His father’s way of tackling current affairs wasn’t casual. It was, ‘Does the government even have a role to play in doing that?
Created by Manning in 1987, Reform rose as a Western populist movement and split the federal right-of-centre vote throughout the 1990s.
After the 1997 election, Manning led the Official Opposition to Jean Chrétien’s Liberal government.
How Canadian voters interpret Scheer’s dissonances before the next federal election in 2019 has become a pressing question in federal politics. His mother, Mary, who died last spring at 73 during the Conservative leadership race, was a nurse.
When Andrew was growing up, she worked at the Children’s Hospital of Eastern Ontario.
In 1998, in a computer class at Immaculata High School, the Catholic school where he studied in a French-immersion program, Scheer discovered the website of Preston Manning’s Reform Party.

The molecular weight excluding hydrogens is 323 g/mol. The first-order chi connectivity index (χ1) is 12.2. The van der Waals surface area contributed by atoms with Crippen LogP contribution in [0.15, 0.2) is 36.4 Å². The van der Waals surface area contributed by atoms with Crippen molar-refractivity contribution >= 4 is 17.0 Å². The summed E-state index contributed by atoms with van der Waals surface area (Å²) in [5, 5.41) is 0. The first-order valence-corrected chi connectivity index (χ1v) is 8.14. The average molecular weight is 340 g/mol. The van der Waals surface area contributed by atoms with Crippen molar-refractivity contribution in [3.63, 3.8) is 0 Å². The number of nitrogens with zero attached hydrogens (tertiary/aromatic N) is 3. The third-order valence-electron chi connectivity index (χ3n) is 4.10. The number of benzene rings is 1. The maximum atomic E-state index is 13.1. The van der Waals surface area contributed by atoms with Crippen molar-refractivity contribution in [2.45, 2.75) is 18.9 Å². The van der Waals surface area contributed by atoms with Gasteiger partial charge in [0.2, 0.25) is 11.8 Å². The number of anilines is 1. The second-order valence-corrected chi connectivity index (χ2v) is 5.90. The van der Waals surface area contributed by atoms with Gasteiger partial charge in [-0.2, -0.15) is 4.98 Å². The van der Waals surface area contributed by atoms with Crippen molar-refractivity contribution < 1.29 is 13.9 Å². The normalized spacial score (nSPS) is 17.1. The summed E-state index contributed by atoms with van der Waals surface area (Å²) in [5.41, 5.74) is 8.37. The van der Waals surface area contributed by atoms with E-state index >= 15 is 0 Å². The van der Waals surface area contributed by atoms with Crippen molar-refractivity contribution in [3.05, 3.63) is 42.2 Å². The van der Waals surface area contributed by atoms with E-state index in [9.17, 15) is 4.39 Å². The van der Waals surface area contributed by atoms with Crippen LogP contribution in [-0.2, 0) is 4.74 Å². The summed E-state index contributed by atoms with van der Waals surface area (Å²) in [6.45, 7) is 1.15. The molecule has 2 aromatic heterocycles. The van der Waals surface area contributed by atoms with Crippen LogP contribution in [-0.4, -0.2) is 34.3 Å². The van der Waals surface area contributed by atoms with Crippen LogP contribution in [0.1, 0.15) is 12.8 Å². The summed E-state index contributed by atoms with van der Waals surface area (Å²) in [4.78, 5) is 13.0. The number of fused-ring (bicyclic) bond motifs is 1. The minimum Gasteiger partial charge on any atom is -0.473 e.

He emailed the youth coordinator and before long was working part-time for Manning.“What fascinated me,” Scheer says, “is the fact that [Ceausescu’s] own people assassinated him, or executed him.” So he went to his bookish dad with a lot of questions. “We don’t have to worry about a strongman taking over and having to live in that situation for decades, and finally taking him out by violence.” Fixating on foreign upheaval isn’t the sort of coming-of-age moment a politician typically chooses to highlight.For Scheer, with his signature slight smile and average-guy air, there’s something unexpected, almost jarring, in the notion that he displayed a precocious curiosity about violence and political legitimacy.But then his aw-shucks demeanour belies his complexity.Praised by political allies for his knack for clicking with ordinary folks, Scheer is also a creature of Parliament Hill and a denizen of party backrooms.After two conventions in 2000 in Ottawa, Reform was recast as the Canadian Alliance, and Scheer shifted to work on Manning’s campaign to lead the rebranded party.